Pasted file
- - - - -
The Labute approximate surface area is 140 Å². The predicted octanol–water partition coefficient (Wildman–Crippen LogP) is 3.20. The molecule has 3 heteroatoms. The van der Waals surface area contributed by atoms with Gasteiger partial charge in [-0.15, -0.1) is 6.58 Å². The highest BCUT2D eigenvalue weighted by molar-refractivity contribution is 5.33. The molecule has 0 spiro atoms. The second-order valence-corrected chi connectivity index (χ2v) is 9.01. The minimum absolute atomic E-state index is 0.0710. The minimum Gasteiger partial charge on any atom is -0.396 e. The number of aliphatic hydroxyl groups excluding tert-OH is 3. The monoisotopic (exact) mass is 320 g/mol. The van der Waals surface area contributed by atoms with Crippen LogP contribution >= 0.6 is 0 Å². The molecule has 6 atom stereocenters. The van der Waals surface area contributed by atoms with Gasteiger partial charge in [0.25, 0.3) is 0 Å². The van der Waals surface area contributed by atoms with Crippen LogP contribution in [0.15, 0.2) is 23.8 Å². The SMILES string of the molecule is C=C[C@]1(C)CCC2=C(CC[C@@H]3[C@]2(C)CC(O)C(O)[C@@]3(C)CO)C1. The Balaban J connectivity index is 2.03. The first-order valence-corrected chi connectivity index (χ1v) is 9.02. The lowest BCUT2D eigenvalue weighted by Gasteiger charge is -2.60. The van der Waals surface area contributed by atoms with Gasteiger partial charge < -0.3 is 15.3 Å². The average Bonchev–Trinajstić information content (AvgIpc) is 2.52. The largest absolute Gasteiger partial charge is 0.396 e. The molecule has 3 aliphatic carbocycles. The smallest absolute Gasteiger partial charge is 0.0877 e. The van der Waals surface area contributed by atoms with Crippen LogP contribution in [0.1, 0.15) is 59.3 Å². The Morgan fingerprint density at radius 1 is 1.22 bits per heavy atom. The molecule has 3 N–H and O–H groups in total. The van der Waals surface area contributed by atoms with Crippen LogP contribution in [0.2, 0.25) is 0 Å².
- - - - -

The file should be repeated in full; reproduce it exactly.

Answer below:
The Labute approximate surface area is 140 Å². The predicted octanol–water partition coefficient (Wildman–Crippen LogP) is 3.20. The molecule has 3 heteroatoms. The van der Waals surface area contributed by atoms with Gasteiger partial charge in [-0.15, -0.1) is 6.58 Å². The highest BCUT2D eigenvalue weighted by molar-refractivity contribution is 5.33. The molecule has 0 spiro atoms. The second-order valence-corrected chi connectivity index (χ2v) is 9.01. The minimum absolute atomic E-state index is 0.0710. The minimum Gasteiger partial charge on any atom is -0.396 e. The number of aliphatic hydroxyl groups excluding tert-OH is 3. The monoisotopic (exact) mass is 320 g/mol. The van der Waals surface area contributed by atoms with Crippen LogP contribution >= 0.6 is 0 Å². The molecule has 6 atom stereocenters. The van der Waals surface area contributed by atoms with Gasteiger partial charge in [0.25, 0.3) is 0 Å². The van der Waals surface area contributed by atoms with Crippen LogP contribution in [0.15, 0.2) is 23.8 Å². The SMILES string of the molecule is C=C[C@]1(C)CCC2=C(CC[C@@H]3[C@]2(C)CC(O)C(O)[C@@]3(C)CO)C1. The Balaban J connectivity index is 2.03. The first-order valence-corrected chi connectivity index (χ1v) is 9.02. The lowest BCUT2D eigenvalue weighted by Gasteiger charge is -2.60. The van der Waals surface area contributed by atoms with Gasteiger partial charge < -0.3 is 15.3 Å². The average Bonchev–Trinajstić information content (AvgIpc) is 2.52. The largest absolute Gasteiger partial charge is 0.396 e. The molecule has 3 aliphatic carbocycles. The smallest absolute Gasteiger partial charge is 0.0877 e. The van der Waals surface area contributed by atoms with Crippen LogP contribution in [0.1, 0.15) is 59.3 Å². The Morgan fingerprint density at radius 1 is 1.22 bits per heavy atom. The molecule has 3 N–H and O–H groups in total. The van der Waals surface area contributed by atoms with Crippen LogP contribution in [0.2, 0.25) is 0 Å².